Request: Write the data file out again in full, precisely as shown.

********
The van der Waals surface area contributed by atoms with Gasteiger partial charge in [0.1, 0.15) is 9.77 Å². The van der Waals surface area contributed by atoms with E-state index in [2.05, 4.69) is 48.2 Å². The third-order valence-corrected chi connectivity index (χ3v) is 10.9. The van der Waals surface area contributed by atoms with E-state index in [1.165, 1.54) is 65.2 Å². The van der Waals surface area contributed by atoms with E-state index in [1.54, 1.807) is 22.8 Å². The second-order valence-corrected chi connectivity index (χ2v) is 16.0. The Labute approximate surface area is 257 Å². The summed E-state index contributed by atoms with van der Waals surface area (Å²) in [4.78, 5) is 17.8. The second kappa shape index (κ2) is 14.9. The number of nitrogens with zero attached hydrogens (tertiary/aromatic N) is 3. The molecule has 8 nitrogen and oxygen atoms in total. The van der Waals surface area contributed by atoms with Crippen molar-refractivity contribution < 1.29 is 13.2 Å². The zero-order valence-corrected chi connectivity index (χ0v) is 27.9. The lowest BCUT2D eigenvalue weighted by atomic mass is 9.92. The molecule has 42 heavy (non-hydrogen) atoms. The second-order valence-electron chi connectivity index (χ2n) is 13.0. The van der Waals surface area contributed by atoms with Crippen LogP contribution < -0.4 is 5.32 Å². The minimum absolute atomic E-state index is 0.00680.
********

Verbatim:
The van der Waals surface area contributed by atoms with Gasteiger partial charge in [0.1, 0.15) is 9.77 Å². The van der Waals surface area contributed by atoms with E-state index in [2.05, 4.69) is 48.2 Å². The third-order valence-corrected chi connectivity index (χ3v) is 10.9. The van der Waals surface area contributed by atoms with E-state index in [1.165, 1.54) is 65.2 Å². The van der Waals surface area contributed by atoms with E-state index in [1.54, 1.807) is 22.8 Å². The second-order valence-corrected chi connectivity index (χ2v) is 16.0. The Labute approximate surface area is 257 Å². The summed E-state index contributed by atoms with van der Waals surface area (Å²) in [4.78, 5) is 17.8. The second kappa shape index (κ2) is 14.9. The number of nitrogens with zero attached hydrogens (tertiary/aromatic N) is 3. The molecule has 8 nitrogen and oxygen atoms in total. The van der Waals surface area contributed by atoms with Crippen molar-refractivity contribution < 1.29 is 13.2 Å². The zero-order valence-corrected chi connectivity index (χ0v) is 27.9. The lowest BCUT2D eigenvalue weighted by atomic mass is 9.92. The molecule has 42 heavy (non-hydrogen) atoms. The second-order valence-electron chi connectivity index (χ2n) is 13.0. The van der Waals surface area contributed by atoms with Crippen LogP contribution < -0.4 is 5.32 Å². The minimum absolute atomic E-state index is 0.00680.